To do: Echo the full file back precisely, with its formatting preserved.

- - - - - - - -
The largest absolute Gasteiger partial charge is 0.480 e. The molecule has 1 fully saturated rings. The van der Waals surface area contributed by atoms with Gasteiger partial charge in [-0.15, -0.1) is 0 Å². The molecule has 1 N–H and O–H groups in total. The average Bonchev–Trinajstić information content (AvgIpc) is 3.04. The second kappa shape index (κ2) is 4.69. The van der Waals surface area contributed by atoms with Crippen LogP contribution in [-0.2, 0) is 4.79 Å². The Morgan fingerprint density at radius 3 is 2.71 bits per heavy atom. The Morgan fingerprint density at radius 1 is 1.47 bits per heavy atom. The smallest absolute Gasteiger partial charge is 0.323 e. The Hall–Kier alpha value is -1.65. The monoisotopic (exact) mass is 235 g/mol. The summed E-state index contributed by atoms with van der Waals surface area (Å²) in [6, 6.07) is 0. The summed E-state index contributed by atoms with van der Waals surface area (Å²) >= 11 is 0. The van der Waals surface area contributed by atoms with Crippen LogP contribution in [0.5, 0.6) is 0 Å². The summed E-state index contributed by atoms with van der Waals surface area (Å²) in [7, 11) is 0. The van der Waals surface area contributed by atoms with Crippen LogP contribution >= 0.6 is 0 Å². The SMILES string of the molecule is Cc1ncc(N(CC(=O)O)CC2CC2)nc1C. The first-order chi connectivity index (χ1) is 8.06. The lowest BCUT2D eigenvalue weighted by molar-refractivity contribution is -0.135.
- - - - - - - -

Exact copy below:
The largest absolute Gasteiger partial charge is 0.480 e. The molecule has 1 fully saturated rings. The van der Waals surface area contributed by atoms with Gasteiger partial charge in [-0.15, -0.1) is 0 Å². The molecule has 1 N–H and O–H groups in total. The average Bonchev–Trinajstić information content (AvgIpc) is 3.04. The second kappa shape index (κ2) is 4.69. The van der Waals surface area contributed by atoms with Crippen LogP contribution in [-0.2, 0) is 4.79 Å². The Morgan fingerprint density at radius 3 is 2.71 bits per heavy atom. The Morgan fingerprint density at radius 1 is 1.47 bits per heavy atom. The smallest absolute Gasteiger partial charge is 0.323 e. The Hall–Kier alpha value is -1.65. The monoisotopic (exact) mass is 235 g/mol. The summed E-state index contributed by atoms with van der Waals surface area (Å²) in [6, 6.07) is 0. The summed E-state index contributed by atoms with van der Waals surface area (Å²) >= 11 is 0. The van der Waals surface area contributed by atoms with Crippen LogP contribution in [0.5, 0.6) is 0 Å². The summed E-state index contributed by atoms with van der Waals surface area (Å²) in [7, 11) is 0. The van der Waals surface area contributed by atoms with Crippen LogP contribution >= 0.6 is 0 Å². The SMILES string of the molecule is Cc1ncc(N(CC(=O)O)CC2CC2)nc1C. The first-order chi connectivity index (χ1) is 8.06. The lowest BCUT2D eigenvalue weighted by molar-refractivity contribution is -0.135.